A Significant 1st, David Nasmith's City Mission

Dan Graves, MSL

A Significant 1st, David Nasmith's City Mission

David Nasmith's heart was broken. 19th-century Scotland was rich in Industry. But when the 27-year-old man looked around his native Glasgow, it was not industrial wealth he saw, but spiritual poverty:

"Although this city is highly favored with religious privileges yet there are thousands who know as little of the Gospel as if it never had been preached in their land... they are living as careless as if they were never to be called to account. There are thousands of families where the name of God is never mentioned except when it is taken in vain ... a vast number of the poor have never been taught to read."

The churches of Glasgow sat right there in the middle of poorest neighborhoods, but might as well have been located on Mars for all the impact they had.

David was no idle talker. Since the age of fourteen, he'd been trying to do something about the problem--that's when he began distributing Bibles to people too poor to buy their own. In 1824, he made another stab at the problem, founding a "Young Men's Society for Religious Improvement." That only led him to picture an even bigger assault on ignorance and sin.

What if all Glasgow's churches, all its helping agencies, and any other Christians who cared to were to band together to challenge Satan's stranglehold on the city?

On this day, January 1, 1826 David Nasmith opened the Protestant world's first city mission in Glasgow, Scotland. This was also the first parachurch agency in the world that aimed at taking the gospel to all of the citizens in its area of operation. Nasmith's organization didn't just preach at people. Sure, it handed out gospel literature and held services. But it also got medical care to the poor and provided public health services that governments did not yet offer. The mission workers opened schools, visited prisoners and stood in court with those who ran afoul of the law.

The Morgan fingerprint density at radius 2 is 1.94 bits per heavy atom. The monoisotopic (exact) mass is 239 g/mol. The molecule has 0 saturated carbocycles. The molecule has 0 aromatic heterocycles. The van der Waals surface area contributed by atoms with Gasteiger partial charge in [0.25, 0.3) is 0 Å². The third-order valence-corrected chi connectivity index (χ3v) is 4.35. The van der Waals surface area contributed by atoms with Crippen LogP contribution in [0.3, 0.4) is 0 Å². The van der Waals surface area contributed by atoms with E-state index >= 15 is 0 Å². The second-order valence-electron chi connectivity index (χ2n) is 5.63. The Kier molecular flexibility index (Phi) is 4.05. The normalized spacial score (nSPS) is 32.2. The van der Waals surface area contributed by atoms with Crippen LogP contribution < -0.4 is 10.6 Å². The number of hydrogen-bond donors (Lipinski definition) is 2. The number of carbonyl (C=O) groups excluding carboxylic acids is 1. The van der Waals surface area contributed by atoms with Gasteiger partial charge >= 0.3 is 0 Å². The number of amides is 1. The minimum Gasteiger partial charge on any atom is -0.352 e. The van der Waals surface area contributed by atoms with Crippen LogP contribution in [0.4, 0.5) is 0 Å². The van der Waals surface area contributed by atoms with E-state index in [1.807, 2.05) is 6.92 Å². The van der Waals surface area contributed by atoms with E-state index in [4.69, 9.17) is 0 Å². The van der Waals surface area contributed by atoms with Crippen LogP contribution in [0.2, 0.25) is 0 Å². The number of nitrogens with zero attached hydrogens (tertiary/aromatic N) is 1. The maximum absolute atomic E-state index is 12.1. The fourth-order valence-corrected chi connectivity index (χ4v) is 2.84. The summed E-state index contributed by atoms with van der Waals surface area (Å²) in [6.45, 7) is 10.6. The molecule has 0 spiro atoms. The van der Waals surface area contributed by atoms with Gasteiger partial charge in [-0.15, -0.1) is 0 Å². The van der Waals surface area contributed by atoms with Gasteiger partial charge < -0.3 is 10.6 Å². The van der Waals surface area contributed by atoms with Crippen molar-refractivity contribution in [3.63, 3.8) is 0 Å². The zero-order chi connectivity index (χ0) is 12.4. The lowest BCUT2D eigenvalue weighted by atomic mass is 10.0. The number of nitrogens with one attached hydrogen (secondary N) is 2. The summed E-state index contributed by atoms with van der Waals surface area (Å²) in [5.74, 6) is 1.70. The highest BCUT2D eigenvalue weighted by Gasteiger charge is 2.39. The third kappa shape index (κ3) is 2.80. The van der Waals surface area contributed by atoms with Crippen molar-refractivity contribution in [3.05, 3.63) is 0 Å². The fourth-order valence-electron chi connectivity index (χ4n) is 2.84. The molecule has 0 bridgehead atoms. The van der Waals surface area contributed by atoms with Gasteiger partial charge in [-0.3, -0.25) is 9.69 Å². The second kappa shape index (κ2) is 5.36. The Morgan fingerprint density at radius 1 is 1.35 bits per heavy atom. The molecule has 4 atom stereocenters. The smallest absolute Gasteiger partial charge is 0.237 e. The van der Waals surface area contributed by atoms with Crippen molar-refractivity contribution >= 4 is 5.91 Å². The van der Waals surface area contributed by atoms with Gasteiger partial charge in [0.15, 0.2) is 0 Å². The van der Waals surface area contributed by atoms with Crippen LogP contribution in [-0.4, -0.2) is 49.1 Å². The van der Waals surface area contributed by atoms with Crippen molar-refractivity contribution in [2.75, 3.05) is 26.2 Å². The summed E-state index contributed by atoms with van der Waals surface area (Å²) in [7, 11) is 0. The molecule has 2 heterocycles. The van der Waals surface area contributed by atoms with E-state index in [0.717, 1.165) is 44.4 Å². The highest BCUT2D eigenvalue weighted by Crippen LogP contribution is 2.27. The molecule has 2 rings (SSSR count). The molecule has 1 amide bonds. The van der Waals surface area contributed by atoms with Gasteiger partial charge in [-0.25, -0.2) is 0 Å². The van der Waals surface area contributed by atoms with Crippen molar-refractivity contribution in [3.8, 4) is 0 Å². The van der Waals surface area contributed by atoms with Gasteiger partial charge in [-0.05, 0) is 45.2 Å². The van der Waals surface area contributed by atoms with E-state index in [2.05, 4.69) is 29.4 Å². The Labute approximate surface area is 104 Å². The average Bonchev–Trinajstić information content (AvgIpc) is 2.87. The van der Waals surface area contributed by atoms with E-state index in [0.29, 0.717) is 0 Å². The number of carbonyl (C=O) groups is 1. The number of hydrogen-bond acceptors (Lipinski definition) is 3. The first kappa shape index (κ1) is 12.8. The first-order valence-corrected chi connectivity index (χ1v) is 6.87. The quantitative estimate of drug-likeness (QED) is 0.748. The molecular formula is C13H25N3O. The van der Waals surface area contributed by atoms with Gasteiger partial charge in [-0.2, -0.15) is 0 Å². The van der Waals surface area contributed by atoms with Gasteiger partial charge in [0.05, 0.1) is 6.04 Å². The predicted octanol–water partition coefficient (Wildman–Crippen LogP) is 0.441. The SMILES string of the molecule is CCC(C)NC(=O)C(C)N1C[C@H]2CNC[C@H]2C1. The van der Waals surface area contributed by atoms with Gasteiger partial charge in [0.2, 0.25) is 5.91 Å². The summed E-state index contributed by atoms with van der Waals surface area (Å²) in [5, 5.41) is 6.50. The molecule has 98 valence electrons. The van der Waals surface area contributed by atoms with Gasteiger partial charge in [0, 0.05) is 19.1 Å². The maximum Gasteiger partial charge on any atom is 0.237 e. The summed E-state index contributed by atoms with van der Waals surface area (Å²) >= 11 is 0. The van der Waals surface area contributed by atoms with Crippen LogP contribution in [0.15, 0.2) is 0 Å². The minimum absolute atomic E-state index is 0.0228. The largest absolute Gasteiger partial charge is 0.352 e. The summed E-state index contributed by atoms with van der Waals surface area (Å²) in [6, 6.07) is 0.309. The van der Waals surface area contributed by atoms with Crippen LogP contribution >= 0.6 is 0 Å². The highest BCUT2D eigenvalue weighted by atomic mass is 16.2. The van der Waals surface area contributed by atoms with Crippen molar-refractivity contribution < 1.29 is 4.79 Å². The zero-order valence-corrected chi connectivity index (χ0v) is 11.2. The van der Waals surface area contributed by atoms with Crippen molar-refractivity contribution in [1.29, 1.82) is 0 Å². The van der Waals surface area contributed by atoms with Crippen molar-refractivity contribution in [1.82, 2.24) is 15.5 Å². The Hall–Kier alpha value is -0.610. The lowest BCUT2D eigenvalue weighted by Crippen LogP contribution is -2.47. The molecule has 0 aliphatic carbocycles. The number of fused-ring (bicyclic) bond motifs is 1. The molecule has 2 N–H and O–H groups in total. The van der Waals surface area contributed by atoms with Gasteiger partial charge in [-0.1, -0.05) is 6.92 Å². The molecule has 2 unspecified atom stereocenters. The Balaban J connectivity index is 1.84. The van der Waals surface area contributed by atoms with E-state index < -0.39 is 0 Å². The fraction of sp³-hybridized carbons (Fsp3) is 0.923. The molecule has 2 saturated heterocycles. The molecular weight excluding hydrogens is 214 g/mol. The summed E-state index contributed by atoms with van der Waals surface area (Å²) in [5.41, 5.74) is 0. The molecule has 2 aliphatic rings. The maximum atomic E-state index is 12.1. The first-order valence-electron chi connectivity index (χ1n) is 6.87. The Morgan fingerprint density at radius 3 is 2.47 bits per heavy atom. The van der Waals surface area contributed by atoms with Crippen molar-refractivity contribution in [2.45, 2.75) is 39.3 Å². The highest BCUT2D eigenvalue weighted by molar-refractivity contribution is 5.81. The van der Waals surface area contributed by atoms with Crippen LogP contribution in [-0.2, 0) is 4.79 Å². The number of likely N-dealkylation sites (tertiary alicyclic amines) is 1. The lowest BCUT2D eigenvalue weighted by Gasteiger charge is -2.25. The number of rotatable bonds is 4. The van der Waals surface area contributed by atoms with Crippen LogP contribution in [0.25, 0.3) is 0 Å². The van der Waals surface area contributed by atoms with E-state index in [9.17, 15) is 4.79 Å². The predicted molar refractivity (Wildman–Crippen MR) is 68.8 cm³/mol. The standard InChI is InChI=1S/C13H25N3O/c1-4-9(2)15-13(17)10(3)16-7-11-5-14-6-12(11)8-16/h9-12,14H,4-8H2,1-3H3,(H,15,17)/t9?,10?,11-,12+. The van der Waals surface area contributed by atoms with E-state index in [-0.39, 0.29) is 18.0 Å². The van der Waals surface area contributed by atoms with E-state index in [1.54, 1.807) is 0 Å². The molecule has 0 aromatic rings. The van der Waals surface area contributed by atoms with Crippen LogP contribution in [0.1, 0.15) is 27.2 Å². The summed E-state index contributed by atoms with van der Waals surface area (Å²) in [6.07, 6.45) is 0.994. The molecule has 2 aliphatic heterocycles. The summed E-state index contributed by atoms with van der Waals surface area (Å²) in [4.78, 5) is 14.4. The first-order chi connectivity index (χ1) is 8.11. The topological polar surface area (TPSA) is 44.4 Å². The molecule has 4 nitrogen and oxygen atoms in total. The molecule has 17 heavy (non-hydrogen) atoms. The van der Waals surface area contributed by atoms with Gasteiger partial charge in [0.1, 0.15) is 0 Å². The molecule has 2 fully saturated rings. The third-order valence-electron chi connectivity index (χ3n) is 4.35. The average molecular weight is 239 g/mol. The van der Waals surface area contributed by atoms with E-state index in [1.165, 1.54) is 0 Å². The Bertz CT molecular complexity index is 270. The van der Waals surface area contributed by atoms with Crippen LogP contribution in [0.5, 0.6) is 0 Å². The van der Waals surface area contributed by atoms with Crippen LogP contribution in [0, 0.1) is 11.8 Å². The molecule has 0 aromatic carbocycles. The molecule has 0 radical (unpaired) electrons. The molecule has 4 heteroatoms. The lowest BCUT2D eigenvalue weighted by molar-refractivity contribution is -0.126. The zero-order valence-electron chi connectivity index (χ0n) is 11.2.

Nasmith's idea appealed to Christians around the world. City missions sprang up in diverse places. Nasmith himself founded several in Britain, France, Ireland, and the USA.

Thirteen years after he made his great innovation, David Nasmith died. It was Christmas day. He was just forty and as poor as a church mouse. But he left a rich legacy that now amounts to hundreds of city missions worldwide.


  1. British Association of City Missions. "History." http://www.birminghamcitymission.co.uk/bacm/history.htm
  2. Burger, Delores T. Women Who Changed the Heart of the City : the untold story of the city rescue mission movement. Grand Rapids, MI : Kregel Publications, c1997.
  3. Burger, Stephen E. "The Opportunity of Welfare Reform." http://www.agrm.org/welfare/welfopp.html
  4. Campbell, John. Memoirs of David Nasmith: his labours and travels in Great Britain, France, the United States, and Canada. London: John Snow, 1844.
  5. "History of YMCA Glasgow." http://www.ymcaglasgow.org/history.html
  6. Magnunson, Norris. Salvation in the Slums; evangelical social work 1865-1920. Grand Rapids, Michigan: Baker Book House, 1977.

Last updated May, 2007.

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